Air France Airbus A330 Abandons Transatlantic Crossing Following Suspicious Discovery

An Air France flight inbound to the US has diverted to Ireland after the crew discovered a ‘un-owned’ mobile phone onboard the aircraft. The device was removed from the aircraft and the plane refueled before continuing on its journey 3.5 hours delayed.

An Air France A330 was diverted due to the unknown device found onboard. Photo: Air France

What are the details?

Air France flight AF-136 was flying from Paris Charles de Gaulle, France to Chicago O’Hare, USA when the cabin crew reported something a little unusual to the cockpit, as initially reported by The Aviation Herald.

They were northwest of Shannon, Ireland and about to begin the journey across the Atlantic when the flight attendants reported a mobile phone had been found onboard not belonging to any passenger. As mobile phones are not allowed to be active during flights, and unclaimed luggage / personal items are illegal, the mobile phone was regarded with suspicion.

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Air France
The initial route of the aircraft as part of its diversion. Photo: Flight Aware

Sensing it was better safe than sorry, the flight crew decided to divert to Shannon, Ireland to drop off the mobile phone and ensure that there were no other items onboard that were unclaimed.

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The A330-200, tail number registration F-GZCI, landed safety and was able to remove the device from their custody. The aircraft was refueled and arrived in Chicago delayed by approximately three and a half hours.

According to follow up reports, local authorities at Shannon inspected the phone and found it to be safe. The common theory now is that the phone was left by a previous customer on an earlier flight and it became wedged in a seat cavity. There has been so far no news as to whether the phone had been passed back to the aforementioned passenger.

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Mobile phones must be one of the many items lost onboard aircraft every day. Source: Pexels

Why did the aircraft divert for a mobile phone?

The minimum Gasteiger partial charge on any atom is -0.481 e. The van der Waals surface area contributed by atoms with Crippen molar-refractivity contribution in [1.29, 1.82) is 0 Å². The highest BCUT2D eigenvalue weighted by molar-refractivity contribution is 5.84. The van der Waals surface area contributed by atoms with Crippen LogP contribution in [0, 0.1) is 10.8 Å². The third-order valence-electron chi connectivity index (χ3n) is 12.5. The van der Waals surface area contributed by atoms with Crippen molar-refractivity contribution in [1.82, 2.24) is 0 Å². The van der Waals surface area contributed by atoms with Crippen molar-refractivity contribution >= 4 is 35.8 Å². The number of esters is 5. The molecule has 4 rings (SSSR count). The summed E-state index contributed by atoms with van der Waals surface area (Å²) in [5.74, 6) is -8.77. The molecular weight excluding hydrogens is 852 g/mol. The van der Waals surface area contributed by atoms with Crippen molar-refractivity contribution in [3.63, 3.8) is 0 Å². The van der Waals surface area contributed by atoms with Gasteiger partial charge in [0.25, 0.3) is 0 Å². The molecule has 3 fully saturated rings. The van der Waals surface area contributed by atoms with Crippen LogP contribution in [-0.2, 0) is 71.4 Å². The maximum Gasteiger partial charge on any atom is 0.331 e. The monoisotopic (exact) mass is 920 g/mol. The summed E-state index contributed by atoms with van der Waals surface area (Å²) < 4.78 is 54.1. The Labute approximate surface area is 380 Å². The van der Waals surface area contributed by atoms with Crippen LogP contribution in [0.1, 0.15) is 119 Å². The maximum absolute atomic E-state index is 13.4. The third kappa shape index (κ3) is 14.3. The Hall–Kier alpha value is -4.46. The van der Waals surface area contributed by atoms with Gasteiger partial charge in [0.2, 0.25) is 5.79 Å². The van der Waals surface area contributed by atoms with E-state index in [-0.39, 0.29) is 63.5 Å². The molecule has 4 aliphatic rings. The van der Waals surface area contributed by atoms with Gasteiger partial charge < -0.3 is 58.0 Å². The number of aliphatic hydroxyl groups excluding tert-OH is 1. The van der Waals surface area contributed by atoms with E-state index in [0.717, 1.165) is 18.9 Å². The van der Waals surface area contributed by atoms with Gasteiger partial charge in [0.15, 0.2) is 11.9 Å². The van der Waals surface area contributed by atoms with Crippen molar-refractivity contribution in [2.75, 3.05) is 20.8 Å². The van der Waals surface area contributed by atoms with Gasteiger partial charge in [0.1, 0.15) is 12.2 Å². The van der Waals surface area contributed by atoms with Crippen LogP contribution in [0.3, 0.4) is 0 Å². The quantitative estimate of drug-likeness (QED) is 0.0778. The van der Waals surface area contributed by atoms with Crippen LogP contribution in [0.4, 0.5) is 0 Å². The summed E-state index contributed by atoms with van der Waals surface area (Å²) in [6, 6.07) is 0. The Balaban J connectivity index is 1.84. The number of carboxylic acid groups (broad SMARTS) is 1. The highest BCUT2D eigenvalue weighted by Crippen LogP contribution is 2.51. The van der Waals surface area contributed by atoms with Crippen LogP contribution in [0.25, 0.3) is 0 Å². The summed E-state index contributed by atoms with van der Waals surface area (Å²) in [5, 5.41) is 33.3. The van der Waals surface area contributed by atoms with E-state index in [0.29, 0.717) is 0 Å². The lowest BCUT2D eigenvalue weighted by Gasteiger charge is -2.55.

Naturally, commentators have raised questions regarding why the aircraft diverted for such a simple reason; that a phone was found onboard.

But we have to keep in mind that a device like that could be anything and if no one onboard owns it then it is a security risk. And in this day and age, it is better to be safe than sorry.

One commentator suggested that “As the security screening status of the device was unknown, it could not legally be brought into US airspace by a non-US airline.

Simple Flying got in touch with Air France who supplied this comment:

Air France confirms that the crew of flight AF136 from Paris CDG to Chicago O’Hare (ORD) on 20 October 2019 decided to divert as a precautionary measure after a mobile phone was found and not claimed by the passengers on board.

The plane landed at Shannon (SNN) in Ireland to hand over the phone to the authorities before leaving for Chicago where the plane landed at 8:26 pm.
Air France would like to remind you that all passengers, crew members and staff are subject to a screening inspection before being allowed to board a flight and that flight safety and its absolute imperative.

Some are saying that its the fault of the cabin crew or cleaning crew for not finding the device during the layover in Paris (the plane had previously flown in from Lagos) but again if it had been wedged away it is likely to be overlooked.

Obviously, it is not the fault of the passenger who lost the phone that the flight crew decided to turn around and perform this unscheduled stop. Some commentators say that they should be found and punished, but as someone who is addicted to their device, I think to lose your phone is punishment enough.

What do you think? Did Air France do the right thing or should they have kept going? Let us know in the comments.

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Nicholas